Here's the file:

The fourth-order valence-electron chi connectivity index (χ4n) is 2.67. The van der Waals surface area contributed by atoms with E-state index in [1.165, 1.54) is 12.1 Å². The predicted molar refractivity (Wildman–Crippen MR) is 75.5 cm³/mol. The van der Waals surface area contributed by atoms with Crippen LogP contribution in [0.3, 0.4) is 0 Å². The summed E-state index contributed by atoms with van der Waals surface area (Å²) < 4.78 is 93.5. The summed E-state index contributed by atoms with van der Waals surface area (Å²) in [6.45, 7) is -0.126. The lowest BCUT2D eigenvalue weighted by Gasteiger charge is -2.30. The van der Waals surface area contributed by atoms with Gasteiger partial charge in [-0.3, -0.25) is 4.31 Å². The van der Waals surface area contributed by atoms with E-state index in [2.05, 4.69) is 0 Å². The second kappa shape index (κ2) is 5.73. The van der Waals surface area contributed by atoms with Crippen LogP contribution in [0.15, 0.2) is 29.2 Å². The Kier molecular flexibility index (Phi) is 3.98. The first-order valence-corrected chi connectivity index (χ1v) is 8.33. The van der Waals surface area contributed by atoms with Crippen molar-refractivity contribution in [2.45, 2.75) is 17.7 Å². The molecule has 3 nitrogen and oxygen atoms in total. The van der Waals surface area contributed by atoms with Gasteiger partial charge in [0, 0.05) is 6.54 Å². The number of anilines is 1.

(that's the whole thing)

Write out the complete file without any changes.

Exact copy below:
The fourth-order valence-electron chi connectivity index (χ4n) is 2.67. The van der Waals surface area contributed by atoms with E-state index in [1.165, 1.54) is 12.1 Å². The predicted molar refractivity (Wildman–Crippen MR) is 75.5 cm³/mol. The van der Waals surface area contributed by atoms with Crippen LogP contribution in [0.3, 0.4) is 0 Å². The summed E-state index contributed by atoms with van der Waals surface area (Å²) < 4.78 is 93.5. The summed E-state index contributed by atoms with van der Waals surface area (Å²) in [6.45, 7) is -0.126. The lowest BCUT2D eigenvalue weighted by Gasteiger charge is -2.30. The van der Waals surface area contributed by atoms with Gasteiger partial charge in [-0.3, -0.25) is 4.31 Å². The van der Waals surface area contributed by atoms with E-state index in [2.05, 4.69) is 0 Å². The second kappa shape index (κ2) is 5.73. The van der Waals surface area contributed by atoms with Crippen LogP contribution in [0.15, 0.2) is 29.2 Å². The Kier molecular flexibility index (Phi) is 3.98. The first-order valence-corrected chi connectivity index (χ1v) is 8.33. The van der Waals surface area contributed by atoms with Crippen molar-refractivity contribution in [2.45, 2.75) is 17.7 Å². The molecule has 3 nitrogen and oxygen atoms in total. The van der Waals surface area contributed by atoms with Gasteiger partial charge in [0, 0.05) is 6.54 Å². The number of anilines is 1.